Chicago Cubs

Cubs lean on Dempster as the face of franchise

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Cubs lean on Dempster as the face of franchise

Thursday, March 31, 2011
Posted: 5:14 p.m.

By Patrick Mooney
CSNChicago.com

Its hard to remember now, because you can see his image on the front of the building, next to the Wrigley Field marquee. But Ryan Dempster was essentially damaged goods when he first signed with the Cubs.

Dempster hadnt yet turned 27 and he was already on his fourth organization. He was almost six months removed from Tommy John surgery by January 2004. It would have been difficult to envision him as he is today the face of the franchise.

But at 1:20 p.m. on Friday, Dempster will stand on the mound at Clark and Addison as a billboard for everything the Cubs are trying to project. He is a family man, a trusted teammate, a good citizen and lets not forget their most reliable pitcher.

There is the Opening Day assignment against the Pirates. But April 1 also marks the second birthday of Dempsters daughter, Riley, who has battled DiGeorge syndrome, a developmental disorder that impacted her ability to swallow. It will be time for the family to reflect.

Shes come a long way in two years, man, thats for sure, Dempster said. Its been pretty special to watch what shes been able to do and do for other people. It will be a fun day.

On a cold December night, Dempster and his wife, Jenny, hosted a fundraiser for their charitable foundation inside a Lakeview pizza joint. There Kerry Wood and general manager Jim Hendry reconnected hours after Ron Santos funeral.

Before leaving, each went up to Dempster separately and essentially said the same thing: If hes serious, Im serious. The 1.5 million deal to make Wood a Cub for life was in sight.

Dempster never carried the same weight of expectations as Wood once did, but hes also grown up before our eyes.

All about winning

Dempster will turn 34 in May and has reached that point in his life where hes become almost corporate. When ESPN visited Fitch Park during spring training, he climbed aboard the bus and did his impression of Matt Foley, Chris Farleys old character on Saturday Night Live. But that wacky side isnt seen as often anymore.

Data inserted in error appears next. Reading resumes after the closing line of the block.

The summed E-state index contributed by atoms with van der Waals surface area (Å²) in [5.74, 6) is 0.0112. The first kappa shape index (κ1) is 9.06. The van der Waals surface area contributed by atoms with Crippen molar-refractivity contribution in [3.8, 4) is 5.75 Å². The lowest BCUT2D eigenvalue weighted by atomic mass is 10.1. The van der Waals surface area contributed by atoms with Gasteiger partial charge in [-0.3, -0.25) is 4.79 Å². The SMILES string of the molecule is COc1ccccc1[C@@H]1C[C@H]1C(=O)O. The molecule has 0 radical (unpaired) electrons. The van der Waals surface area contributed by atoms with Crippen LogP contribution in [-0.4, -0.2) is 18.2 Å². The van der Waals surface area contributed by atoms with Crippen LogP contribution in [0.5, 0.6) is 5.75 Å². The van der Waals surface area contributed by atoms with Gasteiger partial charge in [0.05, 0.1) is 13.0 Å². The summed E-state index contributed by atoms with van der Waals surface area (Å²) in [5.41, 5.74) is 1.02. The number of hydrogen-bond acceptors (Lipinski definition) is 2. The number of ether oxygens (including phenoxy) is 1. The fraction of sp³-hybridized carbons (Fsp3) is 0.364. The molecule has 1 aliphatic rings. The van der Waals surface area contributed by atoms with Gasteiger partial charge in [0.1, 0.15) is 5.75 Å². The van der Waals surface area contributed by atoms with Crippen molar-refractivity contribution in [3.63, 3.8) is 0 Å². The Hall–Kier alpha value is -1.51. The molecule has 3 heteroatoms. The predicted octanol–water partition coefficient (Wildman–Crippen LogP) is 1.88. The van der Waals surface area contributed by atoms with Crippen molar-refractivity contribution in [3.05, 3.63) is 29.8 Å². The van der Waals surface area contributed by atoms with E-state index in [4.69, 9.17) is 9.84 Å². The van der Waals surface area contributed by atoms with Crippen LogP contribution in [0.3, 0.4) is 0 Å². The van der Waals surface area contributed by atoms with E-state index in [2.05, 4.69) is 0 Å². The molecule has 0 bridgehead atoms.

Im a husband and father of three now. I find that a lot of my free time is with them, Dempster said. My little guys not even five yet and he does his little Harry Caray in the backseat its pretty funny. (But) there is definitely greater responsibility as you get older. I leave that up to the younger guys now to have that kind of fun.

The work is its own reward. Dempster keeps himself in excellent physical condition and has accounted for at least 31 starts and 200 innings in each of the past three seasons. But personal numbers dont consume him.

Dempster volunteered to defer part of his 12.5 million base salary last year so that the Cubs could add another player. Though its believed that he was paid the entire sum in 2010, the offer said everything about his priorities.

I was just going to get the money one way or another, said Dempster, who seemed reluctant to talk about it. It just seemed like if we needed a little bit extra, (then) you give me mine a little bit later and help the team get a little bit better.

It didnt quite work out like we were supposed to. But I think you see that with guys as you get older. You (just) want to win. When youre younger you want to win, too, but youre trying to establish yourself in your career. As you get older, really the only thing that matters is winning a World Series.

Risk-reward

That focus doesnt surprise Hendry, who never viewed Dempster as a risk. As a high school kid in British Columbia, Dempster once signed with Notre Dame to play for Paul Mainieri, one of Hendrys best friends and the current LSU coach.

The Cubs knew Dempster had a strong family background and would bring intangibles to the clubhouse.

When you take chances on people that (are) coming off injuries, Hendry said, the work ethic and character of the guy plays huge. (We) liked him as a pitcher before he got hurt, and we knew enough about him as a man that he was certainly worth taking a gamble on.